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Lessons I learnt from the Mahabharata


“What is here, is found elsewhere. What is not here, is nowhere else.”

That’s a bold claim, isn’t it? The sort that makes you feel that the speaker is conceited to say the least. But somewhere in the disbelief, it also gives you that hope of there existing an “answer to everything”. But surely, it can’t be. Things that are unbelievably good are rarely true. But an unbelievable quote is what the Mahabharata begins with, an unbelievably good story is what it is.

There are a lot of things to be learnt from the Mahabharata. I can’t possibly claim this post will contain them all. I’m not sure anyone can even try. What this article is - an account of things I learnt from some of the characters in the story. No, it is actually a subset of that. I won’t be able to give my vague ideas a voice, only those that have been consolidated. But enough of the disclaimers, let’s dive into it.


I’m beginning with the character I learnt from the most. Yup, weird I know - the titular characters are Yudhishtira and Duryodhana - they’re supposed to be the torchbearers. Well, Mahabharata is intriguing because it is extremely grey, and I found Bhishma to be the greyest of all (no hair jokes intended). He is undoubtably steadfast, strong-willed and full of gusto. On first look, one will most probably brand him as a “good” character - one who is conscientitous, morally correct and against evil. Yet, stripping away the reasons and the fluff, we can see Bhishma’s life for what it is - a set of ground-truths. He treated Amba poorly, sided with the Kauravas in the war, never stood against Dhitarashtra, and stood by and allowed Draupadi’s humiliation.

There is no virtue is being steadfast if it only fulfils a personal obligation.

Being rigid and steadfast have their place, but one should always be ready to change. To introspect. To evolve. Being stuck with your values is easy. It is always easy to follow rules. Breaking traditions and structures, on the other hand, is always difficult. This is not to say that values are worthless, but one should always think about whom these values benefit.


What an interesting character! Karna’s story is incredibly sad - a story of a life ruined because of misguided devotion. Karna was persistently sad throughout his life - initially because of the humiliation he faced publicly, and later on, his internal turmoil of supporting adharma. He knew what was happening wasn’t right, but like Bheeshma, he had to fulfil his personal obligations - he believed he owed his allegiance to Duryodhana.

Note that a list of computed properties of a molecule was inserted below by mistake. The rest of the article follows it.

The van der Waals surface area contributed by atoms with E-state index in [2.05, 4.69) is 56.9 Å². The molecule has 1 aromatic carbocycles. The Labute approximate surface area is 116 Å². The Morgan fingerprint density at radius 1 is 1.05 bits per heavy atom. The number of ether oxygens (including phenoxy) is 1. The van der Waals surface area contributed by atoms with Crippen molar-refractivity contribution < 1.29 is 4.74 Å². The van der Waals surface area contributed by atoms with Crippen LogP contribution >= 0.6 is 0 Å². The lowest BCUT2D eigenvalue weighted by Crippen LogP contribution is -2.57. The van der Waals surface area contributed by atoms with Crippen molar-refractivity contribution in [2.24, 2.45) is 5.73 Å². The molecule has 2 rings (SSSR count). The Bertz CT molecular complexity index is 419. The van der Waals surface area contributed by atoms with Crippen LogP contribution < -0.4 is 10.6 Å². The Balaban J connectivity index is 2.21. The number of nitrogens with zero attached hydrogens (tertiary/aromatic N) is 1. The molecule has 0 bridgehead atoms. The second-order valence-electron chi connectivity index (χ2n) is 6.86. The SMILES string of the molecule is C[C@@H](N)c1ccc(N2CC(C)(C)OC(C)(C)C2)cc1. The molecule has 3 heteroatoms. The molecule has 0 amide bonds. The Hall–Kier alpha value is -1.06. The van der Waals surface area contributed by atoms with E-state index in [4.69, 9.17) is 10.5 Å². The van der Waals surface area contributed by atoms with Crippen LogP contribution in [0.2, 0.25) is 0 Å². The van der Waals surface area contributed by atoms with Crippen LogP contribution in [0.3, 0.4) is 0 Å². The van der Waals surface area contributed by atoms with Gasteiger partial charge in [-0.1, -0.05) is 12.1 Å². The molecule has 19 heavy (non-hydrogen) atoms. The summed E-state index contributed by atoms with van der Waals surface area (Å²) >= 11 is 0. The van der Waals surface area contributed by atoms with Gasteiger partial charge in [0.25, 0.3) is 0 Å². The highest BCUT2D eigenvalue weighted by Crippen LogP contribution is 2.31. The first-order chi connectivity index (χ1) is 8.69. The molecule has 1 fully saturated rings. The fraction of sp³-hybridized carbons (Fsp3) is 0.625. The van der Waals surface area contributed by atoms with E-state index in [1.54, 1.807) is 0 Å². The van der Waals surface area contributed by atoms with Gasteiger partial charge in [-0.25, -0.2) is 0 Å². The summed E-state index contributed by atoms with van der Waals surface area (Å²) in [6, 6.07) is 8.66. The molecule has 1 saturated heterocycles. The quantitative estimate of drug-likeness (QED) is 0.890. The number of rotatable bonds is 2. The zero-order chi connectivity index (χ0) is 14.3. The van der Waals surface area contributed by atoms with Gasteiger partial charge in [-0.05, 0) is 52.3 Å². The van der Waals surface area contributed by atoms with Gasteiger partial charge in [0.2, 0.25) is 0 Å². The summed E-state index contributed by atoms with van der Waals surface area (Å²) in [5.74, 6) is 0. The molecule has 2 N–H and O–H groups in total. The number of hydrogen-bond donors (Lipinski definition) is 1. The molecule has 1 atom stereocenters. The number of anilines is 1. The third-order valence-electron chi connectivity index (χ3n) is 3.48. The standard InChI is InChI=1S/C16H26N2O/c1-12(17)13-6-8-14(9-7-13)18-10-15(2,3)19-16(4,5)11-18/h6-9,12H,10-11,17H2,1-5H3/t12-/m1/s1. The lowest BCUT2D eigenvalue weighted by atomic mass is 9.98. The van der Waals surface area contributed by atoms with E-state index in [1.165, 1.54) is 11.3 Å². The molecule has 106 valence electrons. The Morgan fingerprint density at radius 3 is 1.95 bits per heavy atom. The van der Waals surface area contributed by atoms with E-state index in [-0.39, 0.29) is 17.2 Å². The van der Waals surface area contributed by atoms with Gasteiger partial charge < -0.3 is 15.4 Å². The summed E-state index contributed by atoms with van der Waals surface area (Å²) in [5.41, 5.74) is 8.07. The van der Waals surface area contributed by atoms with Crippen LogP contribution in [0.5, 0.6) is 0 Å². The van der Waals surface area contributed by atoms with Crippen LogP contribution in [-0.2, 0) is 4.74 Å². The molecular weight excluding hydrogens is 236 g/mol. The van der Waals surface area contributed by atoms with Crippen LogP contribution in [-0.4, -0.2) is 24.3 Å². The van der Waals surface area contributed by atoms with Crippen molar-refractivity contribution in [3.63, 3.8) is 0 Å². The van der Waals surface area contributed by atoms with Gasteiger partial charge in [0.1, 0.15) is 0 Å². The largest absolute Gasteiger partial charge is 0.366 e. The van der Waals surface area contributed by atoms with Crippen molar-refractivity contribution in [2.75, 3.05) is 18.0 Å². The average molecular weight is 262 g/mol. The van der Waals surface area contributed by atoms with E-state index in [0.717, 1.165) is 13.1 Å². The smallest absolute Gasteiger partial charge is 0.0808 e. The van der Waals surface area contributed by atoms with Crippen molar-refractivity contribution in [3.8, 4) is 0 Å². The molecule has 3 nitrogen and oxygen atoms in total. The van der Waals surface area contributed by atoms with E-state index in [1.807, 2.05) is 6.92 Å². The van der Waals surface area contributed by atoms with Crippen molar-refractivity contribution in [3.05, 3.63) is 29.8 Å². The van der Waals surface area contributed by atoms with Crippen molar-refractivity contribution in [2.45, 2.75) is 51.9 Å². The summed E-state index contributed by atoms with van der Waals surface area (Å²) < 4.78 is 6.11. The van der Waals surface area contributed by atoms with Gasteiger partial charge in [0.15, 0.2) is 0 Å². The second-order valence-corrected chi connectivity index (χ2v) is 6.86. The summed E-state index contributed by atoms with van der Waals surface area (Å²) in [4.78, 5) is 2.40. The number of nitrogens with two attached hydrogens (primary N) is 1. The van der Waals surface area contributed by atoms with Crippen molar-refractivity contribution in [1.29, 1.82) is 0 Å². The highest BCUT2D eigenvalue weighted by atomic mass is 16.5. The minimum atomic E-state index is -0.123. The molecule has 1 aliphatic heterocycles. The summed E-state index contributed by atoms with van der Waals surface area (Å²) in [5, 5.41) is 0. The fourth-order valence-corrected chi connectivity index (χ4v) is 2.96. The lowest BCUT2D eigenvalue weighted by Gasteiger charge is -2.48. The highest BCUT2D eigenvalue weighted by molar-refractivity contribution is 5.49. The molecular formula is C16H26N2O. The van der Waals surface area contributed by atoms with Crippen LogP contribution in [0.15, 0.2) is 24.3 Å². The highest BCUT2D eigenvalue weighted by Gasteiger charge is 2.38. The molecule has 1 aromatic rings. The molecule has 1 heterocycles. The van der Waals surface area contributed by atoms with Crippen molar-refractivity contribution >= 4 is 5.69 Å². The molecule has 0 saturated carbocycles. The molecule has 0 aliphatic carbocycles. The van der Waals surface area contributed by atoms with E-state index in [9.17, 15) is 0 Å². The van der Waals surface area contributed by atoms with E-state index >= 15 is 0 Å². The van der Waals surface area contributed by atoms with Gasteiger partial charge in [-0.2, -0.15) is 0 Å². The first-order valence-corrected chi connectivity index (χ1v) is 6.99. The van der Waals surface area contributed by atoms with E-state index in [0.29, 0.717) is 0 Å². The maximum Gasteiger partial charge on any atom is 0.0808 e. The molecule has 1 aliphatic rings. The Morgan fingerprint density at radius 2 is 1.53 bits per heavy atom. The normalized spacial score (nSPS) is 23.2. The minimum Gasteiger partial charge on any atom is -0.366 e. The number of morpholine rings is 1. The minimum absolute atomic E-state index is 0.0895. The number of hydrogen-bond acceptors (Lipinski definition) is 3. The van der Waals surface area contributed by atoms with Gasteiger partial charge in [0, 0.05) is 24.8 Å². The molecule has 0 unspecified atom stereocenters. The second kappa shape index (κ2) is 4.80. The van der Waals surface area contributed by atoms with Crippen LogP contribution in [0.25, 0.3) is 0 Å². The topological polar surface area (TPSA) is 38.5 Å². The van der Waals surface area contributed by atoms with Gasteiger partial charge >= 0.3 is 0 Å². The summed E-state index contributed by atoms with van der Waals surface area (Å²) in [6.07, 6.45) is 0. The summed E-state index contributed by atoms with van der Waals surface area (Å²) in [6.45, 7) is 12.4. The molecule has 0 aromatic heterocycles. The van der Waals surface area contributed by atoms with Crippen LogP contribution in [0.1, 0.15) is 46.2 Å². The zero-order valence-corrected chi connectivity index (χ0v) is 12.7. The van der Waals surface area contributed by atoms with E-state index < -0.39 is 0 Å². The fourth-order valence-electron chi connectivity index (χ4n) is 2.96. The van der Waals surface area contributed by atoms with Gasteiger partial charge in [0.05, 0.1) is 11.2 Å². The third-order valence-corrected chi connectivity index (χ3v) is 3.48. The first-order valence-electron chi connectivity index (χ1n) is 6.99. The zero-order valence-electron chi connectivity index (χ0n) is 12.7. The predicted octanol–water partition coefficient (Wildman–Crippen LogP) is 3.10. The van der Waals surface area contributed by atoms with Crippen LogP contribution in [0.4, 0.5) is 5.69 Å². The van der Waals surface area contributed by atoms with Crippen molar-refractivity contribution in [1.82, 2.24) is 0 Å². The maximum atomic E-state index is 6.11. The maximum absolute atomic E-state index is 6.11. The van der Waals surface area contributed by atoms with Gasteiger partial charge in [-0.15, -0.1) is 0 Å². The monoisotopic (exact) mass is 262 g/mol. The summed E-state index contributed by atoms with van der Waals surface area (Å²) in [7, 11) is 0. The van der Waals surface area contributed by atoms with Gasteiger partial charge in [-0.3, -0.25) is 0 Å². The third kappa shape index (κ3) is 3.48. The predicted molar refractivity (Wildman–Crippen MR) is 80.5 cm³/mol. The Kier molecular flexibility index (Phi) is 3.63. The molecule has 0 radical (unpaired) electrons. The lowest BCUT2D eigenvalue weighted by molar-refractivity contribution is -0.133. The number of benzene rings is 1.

Only accept favours from people who are worthy of gifting them.

Later, we even see Karna himself abusing Draupadi - partaking in Duryodhan’s adharma, blinded by misguided devotion.

Your soul takes on the color of your thoughts. Your thoughts are affected by your company.

The story of Karna teaches us the age-old wisdom of choosing your company wisely. Karna could never be happy because he was stuck with people he despised.


The hardest thing in life is letting go. If you can learn one thing in life, let it be this.

Dhritrashtra is, in my opinion, the most despicable, spineless character in the story. He never evolved from being power-hungry, Humans make mistakes all the time, but what makes one great is their ability to change. Dhritrashtra never did. He was too attached to his son, too weak to let go. The hardest part of being a parent is to let your children figure life out on their own, and Dhritrashtra wasn’t strong enough for it. He wasn’t strong enough to make decisions, to reprimand his son on misbehaving, to teach him the harsh truths of life. Weakness is always easy, and it always leads to pain. It was Dhritrashtra who had to face unbelievable anguish from the death of his 100 sons. It was him, in essence, who caused the Mahabharata.

Living in denial means you have to face the entire brunt of the consequences in one go. Taking responsibilility of your actions at every step breaks this heavy load into manageable chunks.


Yudhisdhtir is the most boring character at first glance. But peeling back the layers of the character can teach us some lessons. Yudhishtir was too rigid in his beliefs. Somewhat like Bhishma, he was only worried about his personal dharma. He couldn’t be direct and straight forward with people who were clearly in the wrong. He couldn’t decline the invitation to play dice, even when he knew it was clearly a setup. He was the most reluctant on fighting a war with his uncle and his brothers. He teaches us the subtle difference between being nice and being good.

Being good means being harsh when the situation demands it.

So, that’s it for now! I may write more on the Mahabharata in the future, but these are some lessons that stayed with me from the little I know about the story. The Mahabharata is incredibly complex and layered, and if you haven’t seen/read anything about it, I suggest watching any of the two TV series on it, and then reading The Difficulty of Being Good by Gurcharan Das. Having said that, the most important lessons come from thinking stuff over yourself, so as long as you know the story, you have all the ingredients. :)

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